Corporate Tax Reform Will Be Painful for Whatever Is Left of the Middle Class
Posted in: Taxation
Update: David Dayen has the announcement that the Obama Administration will propose lowering the corporate tax rate to 28 percent.
The Hill has a story about negotiations between President Obama and the Republicans over corporate taxation. Vicki Needham reports that she has been told that the big questions are what business wants and how much taxes on individuals will be increased:
The problems in moving forward are large — first, the business community must agree to what it wants and, while there is general agreement that the corporate tax rate should drop to somewhere between 25 and 28 percent, lowering the rate would shift pressure — and probably mean a tax increase — to make up the difference in lost revenues to the individual side of the tax code.
There are difficulties in reaching an agreement acceptable to our Oligarchy because their demands are contradictory. They want a lower tax rate, but they don’t want to surrender their bought and paid for tax breaks. They certainly don’t want to pay more personal income taxes. What’s a politician to do? The only solution is to cut rates and leave tax breaks in the code. Then we screw the middle class, or whatever is left of it.
I’m guessing there can be agreement between the Oligarchy and their government lapdogs that we should cut Medicare and Social Security. After all, these are mere “entitlements” in the minds of both the President, the bulk of the Democratic Senators and Representatives, and the entire Republican Party, except the old people who depend on these “entitlements” and think they are Republican anyway. It’s almost like the elites forgot that we bought and paid for those “entitlements”.
Another good bet would be a Value Added Tax, a national sales tax. Sure, it’s a tax that really whacks the poor and the middle class, but what the heck, that means they have skin in the game. Maybe they could make up for their lost skin by selling a kidney. A VAT would reduce consumption; in fact that’s its goal. With lower consumption in the short run, we can keep the Lesser Depression going, so we will have to have more tax cuts for the rich. And, of course, with lower US demand, the Oligarchy will have to move more jobs overseas.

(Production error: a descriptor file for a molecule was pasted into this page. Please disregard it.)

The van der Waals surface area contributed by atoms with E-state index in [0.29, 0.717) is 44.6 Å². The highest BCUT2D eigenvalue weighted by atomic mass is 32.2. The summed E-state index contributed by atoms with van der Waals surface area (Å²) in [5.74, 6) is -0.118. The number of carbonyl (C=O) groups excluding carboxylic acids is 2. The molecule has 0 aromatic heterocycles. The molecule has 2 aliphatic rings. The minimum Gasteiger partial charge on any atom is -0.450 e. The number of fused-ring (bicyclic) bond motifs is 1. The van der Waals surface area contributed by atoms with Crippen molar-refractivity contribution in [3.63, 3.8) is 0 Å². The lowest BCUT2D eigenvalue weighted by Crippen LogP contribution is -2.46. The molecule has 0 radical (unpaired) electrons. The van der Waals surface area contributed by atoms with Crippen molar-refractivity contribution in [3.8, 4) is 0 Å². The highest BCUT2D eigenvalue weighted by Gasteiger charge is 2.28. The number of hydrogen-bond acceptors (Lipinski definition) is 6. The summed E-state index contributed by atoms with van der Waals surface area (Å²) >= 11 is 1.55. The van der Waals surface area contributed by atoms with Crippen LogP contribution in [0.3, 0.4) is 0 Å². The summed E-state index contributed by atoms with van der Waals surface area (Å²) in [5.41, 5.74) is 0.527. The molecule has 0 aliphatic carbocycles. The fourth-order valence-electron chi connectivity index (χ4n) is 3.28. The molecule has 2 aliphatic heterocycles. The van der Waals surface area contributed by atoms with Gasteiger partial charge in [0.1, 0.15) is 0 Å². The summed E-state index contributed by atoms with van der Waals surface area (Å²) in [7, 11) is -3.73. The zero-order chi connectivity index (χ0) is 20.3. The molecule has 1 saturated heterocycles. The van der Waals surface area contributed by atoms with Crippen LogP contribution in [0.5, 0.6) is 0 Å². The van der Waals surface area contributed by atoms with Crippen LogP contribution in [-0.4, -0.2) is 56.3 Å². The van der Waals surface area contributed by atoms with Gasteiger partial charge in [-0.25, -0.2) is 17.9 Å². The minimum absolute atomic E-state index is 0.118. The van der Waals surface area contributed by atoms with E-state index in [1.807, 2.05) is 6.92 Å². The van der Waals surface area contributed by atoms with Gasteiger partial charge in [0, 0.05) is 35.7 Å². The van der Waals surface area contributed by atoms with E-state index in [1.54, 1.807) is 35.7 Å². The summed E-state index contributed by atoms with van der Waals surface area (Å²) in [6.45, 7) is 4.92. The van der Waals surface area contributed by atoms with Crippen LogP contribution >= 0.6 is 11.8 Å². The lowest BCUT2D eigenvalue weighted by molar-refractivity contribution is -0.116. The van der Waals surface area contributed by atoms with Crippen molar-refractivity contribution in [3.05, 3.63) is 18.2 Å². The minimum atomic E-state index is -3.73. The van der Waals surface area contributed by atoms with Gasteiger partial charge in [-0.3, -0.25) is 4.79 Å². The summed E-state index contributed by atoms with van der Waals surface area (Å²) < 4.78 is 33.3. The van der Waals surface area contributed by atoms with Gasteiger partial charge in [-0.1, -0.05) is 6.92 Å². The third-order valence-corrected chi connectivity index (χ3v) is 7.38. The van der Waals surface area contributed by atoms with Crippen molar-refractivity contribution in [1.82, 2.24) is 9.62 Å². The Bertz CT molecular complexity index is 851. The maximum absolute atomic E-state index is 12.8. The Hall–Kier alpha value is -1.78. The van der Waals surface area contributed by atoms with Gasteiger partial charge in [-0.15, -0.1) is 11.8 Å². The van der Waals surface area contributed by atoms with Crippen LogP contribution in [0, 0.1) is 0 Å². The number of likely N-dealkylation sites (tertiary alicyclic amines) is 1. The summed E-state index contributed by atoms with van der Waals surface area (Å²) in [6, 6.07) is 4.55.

I particularly like the way the article finds an expert, one Clint Stretch, managing principal of tax Policy at Deloitte Tax, a full service guy, available to media to explain everything from the point of view of the wealth defense industry. And, like all servants of the oligarchy, Stretch is happy to call for pain for others:
“We have been cutting taxes for decades while not cutting entitlements. There is no possibility we can just grow our way out of the long-term deficit. We’re going to have to make some painful decisions.”
I don’t see any actual data in the Hill article, even from Mr. Stretch. Let’s try to help Needham, who has to rely on people like Mr. Stretch, and apparently lacks the ability to use the google to find groups like the Tax Justice Network or even look up facts for herself.
This graph shows the percentage contribution to total federal revenues of various taxes since 1950. It shows that corporate income taxes and excise taxes have declined, and the difference has been made up by increases in payroll taxes. The real boom in payroll taxes begins with Saint Reagan, thanks to Alan Greenspan.
Here’s a chart from Kevin Drum showing federal corporate income taxes as a percentage of pre-tax corporate profits.
Compare that with the drumbeat from the US Chamber of Commerce about the terribly high taxation of corporations, a claim repeated by Needham.
If Needham were a real reporter, she might ask this question: Why should corporate taxes be low? Well, the 1% owns 38.3% of all stock (data from 2007). Increasing taxes on corporations results in an increase on taxes on the 1%. We can’t have that in our wonderful oligarchy, unless they agree. Maybe if we ask nicely?